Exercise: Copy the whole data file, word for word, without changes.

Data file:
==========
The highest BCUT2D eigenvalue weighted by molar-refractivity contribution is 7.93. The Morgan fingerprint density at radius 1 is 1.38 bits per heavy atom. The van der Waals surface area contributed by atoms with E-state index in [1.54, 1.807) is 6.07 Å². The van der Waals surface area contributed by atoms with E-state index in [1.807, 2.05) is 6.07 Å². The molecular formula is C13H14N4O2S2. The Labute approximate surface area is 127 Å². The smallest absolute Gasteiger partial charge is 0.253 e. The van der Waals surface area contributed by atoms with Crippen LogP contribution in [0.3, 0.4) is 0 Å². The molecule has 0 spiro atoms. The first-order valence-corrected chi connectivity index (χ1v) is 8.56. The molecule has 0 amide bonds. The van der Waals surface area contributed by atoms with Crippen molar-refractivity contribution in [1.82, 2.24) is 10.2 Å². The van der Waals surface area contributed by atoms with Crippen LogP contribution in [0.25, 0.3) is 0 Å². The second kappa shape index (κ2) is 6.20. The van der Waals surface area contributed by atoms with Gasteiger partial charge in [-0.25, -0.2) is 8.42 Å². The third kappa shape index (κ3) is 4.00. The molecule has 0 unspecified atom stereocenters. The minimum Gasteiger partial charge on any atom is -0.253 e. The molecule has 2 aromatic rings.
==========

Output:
The highest BCUT2D eigenvalue weighted by molar-refractivity contribution is 7.93. The Morgan fingerprint density at radius 1 is 1.38 bits per heavy atom. The van der Waals surface area contributed by atoms with E-state index in [1.54, 1.807) is 6.07 Å². The van der Waals surface area contributed by atoms with E-state index in [1.807, 2.05) is 6.07 Å². The molecular formula is C13H14N4O2S2. The Labute approximate surface area is 127 Å². The smallest absolute Gasteiger partial charge is 0.253 e. The van der Waals surface area contributed by atoms with Crippen LogP contribution in [0.3, 0.4) is 0 Å². The molecule has 0 spiro atoms. The first-order valence-corrected chi connectivity index (χ1v) is 8.56. The molecule has 0 amide bonds. The van der Waals surface area contributed by atoms with Crippen molar-refractivity contribution in [1.82, 2.24) is 10.2 Å². The van der Waals surface area contributed by atoms with Crippen LogP contribution in [0.25, 0.3) is 0 Å². The second kappa shape index (κ2) is 6.20. The van der Waals surface area contributed by atoms with Gasteiger partial charge in [-0.25, -0.2) is 8.42 Å². The third kappa shape index (κ3) is 4.00. The molecule has 0 unspecified atom stereocenters. The minimum Gasteiger partial charge on any atom is -0.253 e. The molecule has 2 aromatic rings.